‘We don’t say they are Jews, we say that if someone wants to add to them the Jewish population, it is a subjective decision’
These 350,000 are Israelis and speak Hebrew, said Rebhun. They live their lives according to the Jewish calendar and send their children to Jewish schools.
Another group, which accounts for approximately one million not found in DellaPergola’s reckoning, reside in the United States, and according to the recent 2013 Pew survey “have no religion” but consider themselves “partially Jewish.” The majority, some 60%, have a Jewish mother, said Rebhun.
Then, the JPPI report adds another several hundred thousand of these “partial Jews” from all across the Diaspora to reach close to the pre-WWII 16.5m figure.
“We assume that there are also partial Jews in other Diaspora countries — we don’t know how many,” said Rebhun.
“We don’t say they are Jews. We say that if someone wants to add to them the Jewish population, it is a subjective decision,” qualified Rebhun. “What we are saying is that there are 14.2 million Jews. The others are a subjective decision for the researcher and ordinary people to decide whether they are Jewish.”
It gets complex in post-WWII modernity, when identity is more fluid and intermarriage rampant. Prior to the Holocaust, said DellaPergola, while there was definitely secularism, especially in Poland, Germany and Italy, the “sophisticated distinctions of identity were not there.”
A tool DellaPergola uses when discussing data from descendants of Jews is the “extended global aggregate.” According to his 2014 report, “if we add persons who state they are partly Jewish and non-Jews who have Jewish parents, an extended global aggregate population estimate of 17,236,850 is obtained.”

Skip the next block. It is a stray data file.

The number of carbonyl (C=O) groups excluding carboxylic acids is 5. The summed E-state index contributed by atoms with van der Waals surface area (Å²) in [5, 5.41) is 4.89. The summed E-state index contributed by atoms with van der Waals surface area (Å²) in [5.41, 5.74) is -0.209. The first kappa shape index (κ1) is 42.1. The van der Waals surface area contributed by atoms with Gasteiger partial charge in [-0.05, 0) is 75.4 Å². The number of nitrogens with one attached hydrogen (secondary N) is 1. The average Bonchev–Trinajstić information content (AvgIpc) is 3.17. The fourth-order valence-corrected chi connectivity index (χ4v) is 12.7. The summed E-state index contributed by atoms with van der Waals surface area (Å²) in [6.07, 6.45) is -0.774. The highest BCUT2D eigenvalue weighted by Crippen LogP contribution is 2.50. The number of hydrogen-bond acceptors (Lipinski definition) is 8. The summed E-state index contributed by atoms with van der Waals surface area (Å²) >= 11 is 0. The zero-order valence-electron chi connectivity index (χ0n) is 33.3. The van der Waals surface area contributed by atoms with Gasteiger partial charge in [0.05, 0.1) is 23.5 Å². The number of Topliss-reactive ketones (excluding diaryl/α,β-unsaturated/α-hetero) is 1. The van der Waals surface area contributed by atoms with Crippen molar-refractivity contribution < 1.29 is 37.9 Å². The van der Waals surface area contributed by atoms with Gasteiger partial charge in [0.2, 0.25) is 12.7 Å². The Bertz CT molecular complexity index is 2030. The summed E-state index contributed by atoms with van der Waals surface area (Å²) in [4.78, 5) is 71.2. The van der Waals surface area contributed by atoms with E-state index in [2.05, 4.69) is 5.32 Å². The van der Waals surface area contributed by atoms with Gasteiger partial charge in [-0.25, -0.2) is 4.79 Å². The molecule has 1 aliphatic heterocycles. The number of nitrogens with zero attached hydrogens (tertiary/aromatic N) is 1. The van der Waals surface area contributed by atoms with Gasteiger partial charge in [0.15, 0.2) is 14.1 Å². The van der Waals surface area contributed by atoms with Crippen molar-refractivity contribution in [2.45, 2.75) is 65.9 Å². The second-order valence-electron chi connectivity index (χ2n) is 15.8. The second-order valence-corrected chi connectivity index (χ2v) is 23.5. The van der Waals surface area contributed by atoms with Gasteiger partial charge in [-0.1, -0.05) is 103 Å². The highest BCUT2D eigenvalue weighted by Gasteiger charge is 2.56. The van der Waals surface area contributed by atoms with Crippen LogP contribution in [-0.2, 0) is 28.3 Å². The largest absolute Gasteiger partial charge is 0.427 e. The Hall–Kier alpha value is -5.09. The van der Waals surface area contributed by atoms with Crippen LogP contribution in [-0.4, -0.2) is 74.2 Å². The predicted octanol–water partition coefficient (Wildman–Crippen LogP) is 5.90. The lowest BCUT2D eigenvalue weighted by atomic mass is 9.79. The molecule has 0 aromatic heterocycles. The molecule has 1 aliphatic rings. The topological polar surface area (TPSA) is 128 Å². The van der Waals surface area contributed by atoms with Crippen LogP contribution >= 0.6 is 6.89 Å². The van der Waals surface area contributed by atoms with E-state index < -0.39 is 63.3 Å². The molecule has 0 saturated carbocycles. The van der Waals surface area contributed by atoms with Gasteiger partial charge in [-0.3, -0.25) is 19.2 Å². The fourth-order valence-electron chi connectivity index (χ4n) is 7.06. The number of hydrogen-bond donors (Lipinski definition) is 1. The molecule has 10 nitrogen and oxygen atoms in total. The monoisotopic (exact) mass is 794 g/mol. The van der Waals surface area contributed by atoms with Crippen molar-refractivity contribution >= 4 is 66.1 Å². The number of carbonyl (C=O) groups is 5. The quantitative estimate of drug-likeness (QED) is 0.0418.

Then there is the “enlarged” Jewish population, which includes the sum of the core Jewish population, plus the people who report they are “partially Jewish,” such as in the 2013 Pew survey. Add to that those who may have been born to Jewish parents but are not currently Jewish, or who consider themselves as having a Jewish background, and non-Jewish household members, such as spouses and children. The enlarged world Jewish population for 2014, for example, was 20,109,400.
And a final measure is the Israeli Law of Return. In his 2014 report, DellaPergola writes, “under the comprehensive three-generation and lateral provisions of Israel’s Law of Return, the total Jewish and non-Jewish eligible population can be roughly estimated at 22,921,500.”
Another way of conceptualizing the population figures is as quantified per 1,000. Prior to the Holocaust, for example, Jews were about eight per 1,000 people worldwide. After WWII, Jews dropped to four per 1,000. Today, it’s slightly below two per 1,000.
“You’d first have to shake 500 hands before you find another Jew,” laughed DellaPergola.
But the researcher is optimistic, especially regarding the role of Israel, of recovering pre-WWII population rates.
‘Israel has had an increase of 100,000 Jews every year in the past years, which is significant number’
According to Pew, Jewish population may recover its losses from the Holocaust by 2050 — although its relative per 1,000 rate will be even lower than today.
“Israel has had an increase of 100,000 Jews every year in the past years, which is a significant number,” said DellaPergola. He called Israel “the driver of the Jewish people in its entirety.”
The scholar mused, “Why do Israelis want to have children when Europeans do not?” A lot has to do with the inherent optimism of the Israeli people, he answered himself.
“There is a nexus between satisfaction and family,” said DellaPergola. He audibly smiled and said, however, that it could be circular, with each element driving the other and the more satisfied you are, the more children you have, and vice versa.
For Israel to keep up its momentum, however, the country needs both “a good psychology and good economy.” Said DellaPergola, we need “the willingess to have babies — and the ability to pay for them.”